- Improved support for Fortran 2003. Users can now parallelize many Fortran 2003 programs.
- SIMD extensions. These extensions include the ability to specify exact SIMD width and additional data-sharing attributes.
Implementation is already almost complete in GCC version 6.0. It is starting in the current trunk of Clang 4.8. Other vendor compilers are following.
OpenMP 4.5 Specifications
- OpenMP 4.5 Complete Specifications (November 2015) PDF
- OpenMP 4.5 Summary Card - C/C++ (November 2015) PDF
- OpenMP 4.5 Summary Card - Fortran (November 2015) PDF
OpenMP: Where Are We and What’s Next? [Room 18AB]
We will showcase modern OpenMP (“The language that lets you use all your compute resources”) by presenting OpenMP 4.1 and the vision for OpenMP 5.0. Experts will give short presentations on key OpenMP 4.1 features and answer your technical questions. OpenMP CEO Michael Wong will present our vision for OpenMP 5.0 and we’ll finish with an audience-led discussion with a panel including members of the OpenMP ARB.
- Sunday, Nov 15th, 8:30am - 5:00pm
Hands-on Introduction to OpenMP [Room 17B]
Bring your laptop with installed OpenMP compiler for a hands-on introduction.
- Monday, Nov 16th, 8:30am - 5:00pm
Advanced OpenMP Tutorial: Performance and 4.1 Features [Room 13AB]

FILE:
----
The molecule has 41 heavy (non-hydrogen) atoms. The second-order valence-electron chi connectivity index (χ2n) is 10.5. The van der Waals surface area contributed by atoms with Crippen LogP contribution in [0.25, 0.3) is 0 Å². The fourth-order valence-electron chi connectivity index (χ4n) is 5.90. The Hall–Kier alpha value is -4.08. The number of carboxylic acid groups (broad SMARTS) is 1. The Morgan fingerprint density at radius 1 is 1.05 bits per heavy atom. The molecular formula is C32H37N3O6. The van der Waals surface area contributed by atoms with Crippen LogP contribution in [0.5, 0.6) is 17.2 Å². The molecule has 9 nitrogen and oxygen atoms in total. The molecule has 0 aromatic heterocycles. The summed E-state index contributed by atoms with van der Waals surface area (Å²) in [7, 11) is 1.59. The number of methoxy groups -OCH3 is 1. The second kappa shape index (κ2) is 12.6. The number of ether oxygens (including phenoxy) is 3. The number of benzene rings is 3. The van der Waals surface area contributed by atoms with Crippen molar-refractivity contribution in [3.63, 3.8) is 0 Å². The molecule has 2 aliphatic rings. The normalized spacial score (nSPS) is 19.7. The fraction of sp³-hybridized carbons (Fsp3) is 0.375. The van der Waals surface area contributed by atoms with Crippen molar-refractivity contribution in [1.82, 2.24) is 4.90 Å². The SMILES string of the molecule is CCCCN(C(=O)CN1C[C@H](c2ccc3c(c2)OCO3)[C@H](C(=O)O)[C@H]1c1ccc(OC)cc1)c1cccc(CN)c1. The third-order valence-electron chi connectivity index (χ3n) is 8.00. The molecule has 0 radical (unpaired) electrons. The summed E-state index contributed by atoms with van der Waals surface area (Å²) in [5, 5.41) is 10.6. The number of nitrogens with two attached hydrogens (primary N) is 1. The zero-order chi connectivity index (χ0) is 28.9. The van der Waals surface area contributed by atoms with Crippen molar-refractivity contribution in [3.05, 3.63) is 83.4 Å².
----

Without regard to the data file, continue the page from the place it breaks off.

OpenMP performance, parallelization strategies, advanced features, and more.
- Monday, Nov 16th, 1:30pm - 5:00pm
Debugging and Performance Tools for MPI and OpenMP 4.0 APIs [Room 14]
Parallel debugging and optimization focused on techniques used with accelerators and coprocessors.
RELAX WITH A COLD BEER:
Attend a short talk in our booth [Booth# 2036, meet some of the pros behind the API, and participate in drawings after each talk for the latest book by James Reinders and Jim Jeffers.
- Tuesday, Nov 18th, 11:15 - 11:40am
Power Optimization Strategies in OpenMP – Abid Malik, University of Houston
- Tuesday, Nov 18th, 2:15 - 2:40pm
OpenMP and the Multicore Associates (MCA) – Sunita Chandrasekaran, (University of Delaware)
- Wednesday, Nov 19th, 11:15 - 11:40am
Getting Open Up to Speed – Ruud van der Pas, Oracle